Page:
December 03, 2007
Book Review: Hedge Hunters by Katherine Burton
* Genre: Business
* ISBN: 1576602451
* ISBN-13: 9781576602454
* Format: Hardcover, 224pp
* Publisher: Bloomberg Press
* Pub. Date: November 2007
Hedge Hunters is a collection of interviews of hedge fund managers and their protégés. The author of Hedge Hunters Katherine Burton, sat down with these financial renegades and tried to ascertain what made them tick.
Surprisingly, what she found is that there is no one way to manage a hedge fund. All of the people she interviewed had different backgrounds. Some came from commodities, some from prestigious schools, some were engineers, and some were lawyers. The only thing that really made any of them similar is their drive to succeed, their winning track records, and their desire to seek a profit for their investors.
Each of the Hedge Hunters profiled in this book have different styles of investing, different niche areas, and different goals. What Burton has done in this book is reassure the financial student that no matter their background, if they work at it, seek new skills, and find a good mentor, they too can have successful, billion dollar hedge funds.
This book is a good resource for someone who only knows a little about hedge funds, or who wants to learn more about the personalities behind the success. Those people who enjoy reading Donald Trump’s success books are a likely audience as well. This book also tries to give strategies for succes based in personality, rather than method. Each chapter has the brevity of an article, (Burton is reporter for Bloomberg) and so makes for good plane or lunch hour reading.
Although at times Burton can be a bit repetitious in her phrasing, it will help the initiate to the world of hedge funds better understand the investing process. The reader may also tire of the sheer number of interviews; there are 18 chapters in all, and a lot of overlap in styles and methods. The reader would do well to focus on reading the chapter most relevant to what they would like to do, and then expanding outward into some of the other interviews. And this is not a how-to book of hedge fund investing, but rather a look into the minds of the people who make them successful. Mom and pop investor will not glean much from this, as the "masters" are mostly using institutional investors money and so have little to say to the small investor.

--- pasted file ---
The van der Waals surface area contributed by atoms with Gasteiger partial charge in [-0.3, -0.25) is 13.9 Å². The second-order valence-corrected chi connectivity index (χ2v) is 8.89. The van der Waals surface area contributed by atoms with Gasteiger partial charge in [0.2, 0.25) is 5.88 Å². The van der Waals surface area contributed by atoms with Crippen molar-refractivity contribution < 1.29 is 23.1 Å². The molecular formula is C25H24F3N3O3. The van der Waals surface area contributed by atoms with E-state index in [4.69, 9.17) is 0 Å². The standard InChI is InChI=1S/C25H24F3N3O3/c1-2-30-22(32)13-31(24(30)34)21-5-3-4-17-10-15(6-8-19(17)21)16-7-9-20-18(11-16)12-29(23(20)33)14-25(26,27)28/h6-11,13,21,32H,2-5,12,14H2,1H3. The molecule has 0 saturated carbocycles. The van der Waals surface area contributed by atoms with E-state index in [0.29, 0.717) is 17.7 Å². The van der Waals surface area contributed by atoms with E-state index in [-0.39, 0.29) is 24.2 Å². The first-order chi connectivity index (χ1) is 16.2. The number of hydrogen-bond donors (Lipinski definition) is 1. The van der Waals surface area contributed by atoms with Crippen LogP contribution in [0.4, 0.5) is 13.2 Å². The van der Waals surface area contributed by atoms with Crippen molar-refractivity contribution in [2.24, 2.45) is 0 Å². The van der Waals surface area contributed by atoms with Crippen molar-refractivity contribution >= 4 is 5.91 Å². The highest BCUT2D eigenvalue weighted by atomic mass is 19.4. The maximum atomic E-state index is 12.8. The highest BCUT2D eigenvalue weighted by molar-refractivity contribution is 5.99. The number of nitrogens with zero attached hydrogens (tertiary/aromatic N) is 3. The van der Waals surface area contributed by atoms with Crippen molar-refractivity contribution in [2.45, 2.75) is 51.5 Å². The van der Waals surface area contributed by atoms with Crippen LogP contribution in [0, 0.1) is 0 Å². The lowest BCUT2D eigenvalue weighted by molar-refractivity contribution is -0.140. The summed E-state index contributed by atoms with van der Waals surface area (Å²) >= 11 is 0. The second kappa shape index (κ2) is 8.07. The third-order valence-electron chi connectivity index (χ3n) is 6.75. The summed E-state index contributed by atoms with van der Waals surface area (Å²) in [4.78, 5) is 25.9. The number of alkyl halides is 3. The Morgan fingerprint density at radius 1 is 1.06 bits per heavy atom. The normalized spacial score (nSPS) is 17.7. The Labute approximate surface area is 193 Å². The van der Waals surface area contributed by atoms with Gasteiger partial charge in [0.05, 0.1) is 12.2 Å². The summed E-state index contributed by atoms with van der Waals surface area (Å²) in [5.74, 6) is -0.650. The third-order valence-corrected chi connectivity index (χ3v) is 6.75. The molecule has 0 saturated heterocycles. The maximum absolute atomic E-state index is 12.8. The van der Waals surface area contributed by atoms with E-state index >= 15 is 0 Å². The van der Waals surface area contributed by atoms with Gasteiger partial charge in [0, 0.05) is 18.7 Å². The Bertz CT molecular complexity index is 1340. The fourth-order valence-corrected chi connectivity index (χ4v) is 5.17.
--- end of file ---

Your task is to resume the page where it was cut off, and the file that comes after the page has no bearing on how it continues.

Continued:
Burton did an excellent job in finding a cross section of managers representing all different styles and methods. There are really careful managers, the mavericks, and the manager of all the managers. She also worked hard to get the guys at the top of their game to name the up and coming newbies. Those people seeking to invest in the hedge fund world would be wise to watch the names of these “Picks” as Burton calls them. They are the 30 something managers who will be rocking the market in the very near future.
I recommend this book to anyone looking to invest in the hedge fund world, anyone desiring a career in this niche, or anyone who manages money for others. There are a lot of good insights, both humble and proud, into what it means to invest other people’s money. There is good discussion of pros and cons in the hedge fund world, and what needs to be done when you make that bad decision that costs a lot of money. It was interesting for me to read, as I work for a small fund manager, to see what the big boys do, and how they made it from million dollar companies to billion dollar companies. Hedge Hunters is an excellent resource and addition to the small library of fund management books.Posted by John on December 3, 2007 01:59 PM | Posted to Business | Nonfiction